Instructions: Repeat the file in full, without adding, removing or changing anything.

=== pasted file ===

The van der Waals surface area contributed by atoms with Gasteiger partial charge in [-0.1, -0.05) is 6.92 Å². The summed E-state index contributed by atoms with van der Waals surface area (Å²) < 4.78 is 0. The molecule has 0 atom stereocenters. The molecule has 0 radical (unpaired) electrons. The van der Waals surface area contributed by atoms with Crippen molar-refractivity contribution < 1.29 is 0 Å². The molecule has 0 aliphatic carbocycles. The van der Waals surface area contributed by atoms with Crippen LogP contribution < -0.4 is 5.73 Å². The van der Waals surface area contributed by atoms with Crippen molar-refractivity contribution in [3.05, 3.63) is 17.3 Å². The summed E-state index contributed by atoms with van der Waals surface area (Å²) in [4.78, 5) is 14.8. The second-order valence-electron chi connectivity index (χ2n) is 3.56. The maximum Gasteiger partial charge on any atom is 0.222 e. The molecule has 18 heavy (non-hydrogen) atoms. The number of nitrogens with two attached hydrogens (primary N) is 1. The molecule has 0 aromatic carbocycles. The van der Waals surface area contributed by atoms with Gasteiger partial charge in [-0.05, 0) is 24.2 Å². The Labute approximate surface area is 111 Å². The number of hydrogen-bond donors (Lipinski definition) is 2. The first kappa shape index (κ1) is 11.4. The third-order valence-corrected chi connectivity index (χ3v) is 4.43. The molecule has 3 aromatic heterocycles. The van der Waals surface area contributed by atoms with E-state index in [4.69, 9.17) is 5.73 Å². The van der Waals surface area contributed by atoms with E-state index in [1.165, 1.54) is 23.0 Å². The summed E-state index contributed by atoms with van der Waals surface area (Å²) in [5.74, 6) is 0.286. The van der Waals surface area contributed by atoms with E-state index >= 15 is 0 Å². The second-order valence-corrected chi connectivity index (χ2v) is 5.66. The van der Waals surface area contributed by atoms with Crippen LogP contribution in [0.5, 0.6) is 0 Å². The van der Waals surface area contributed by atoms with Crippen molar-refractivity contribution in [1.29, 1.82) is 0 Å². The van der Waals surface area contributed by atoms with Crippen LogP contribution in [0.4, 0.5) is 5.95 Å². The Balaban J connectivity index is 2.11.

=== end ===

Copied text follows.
The van der Waals surface area contributed by atoms with Gasteiger partial charge in [-0.1, -0.05) is 6.92 Å². The summed E-state index contributed by atoms with van der Waals surface area (Å²) < 4.78 is 0. The molecule has 0 atom stereocenters. The molecule has 0 radical (unpaired) electrons. The van der Waals surface area contributed by atoms with Crippen molar-refractivity contribution < 1.29 is 0 Å². The molecule has 0 aliphatic carbocycles. The van der Waals surface area contributed by atoms with Crippen LogP contribution < -0.4 is 5.73 Å². The van der Waals surface area contributed by atoms with Crippen molar-refractivity contribution in [3.05, 3.63) is 17.3 Å². The summed E-state index contributed by atoms with van der Waals surface area (Å²) in [4.78, 5) is 14.8. The second-order valence-electron chi connectivity index (χ2n) is 3.56. The maximum Gasteiger partial charge on any atom is 0.222 e. The molecule has 18 heavy (non-hydrogen) atoms. The number of nitrogens with two attached hydrogens (primary N) is 1. The molecule has 0 aromatic carbocycles. The van der Waals surface area contributed by atoms with Gasteiger partial charge in [-0.05, 0) is 24.2 Å². The Labute approximate surface area is 111 Å². The number of hydrogen-bond donors (Lipinski definition) is 2. The first kappa shape index (κ1) is 11.4. The third-order valence-corrected chi connectivity index (χ3v) is 4.43. The molecule has 3 aromatic heterocycles. The van der Waals surface area contributed by atoms with E-state index in [4.69, 9.17) is 5.73 Å². The van der Waals surface area contributed by atoms with E-state index in [1.165, 1.54) is 23.0 Å². The summed E-state index contributed by atoms with van der Waals surface area (Å²) in [5.74, 6) is 0.286. The van der Waals surface area contributed by atoms with E-state index >= 15 is 0 Å². The second-order valence-corrected chi connectivity index (χ2v) is 5.66. The van der Waals surface area contributed by atoms with Crippen LogP contribution in [0.5, 0.6) is 0 Å². The van der Waals surface area contributed by atoms with Crippen molar-refractivity contribution in [1.29, 1.82) is 0 Å². The van der Waals surface area contributed by atoms with Crippen LogP contribution in [0.4, 0.5) is 5.95 Å². The Balaban J connectivity index is 2.11.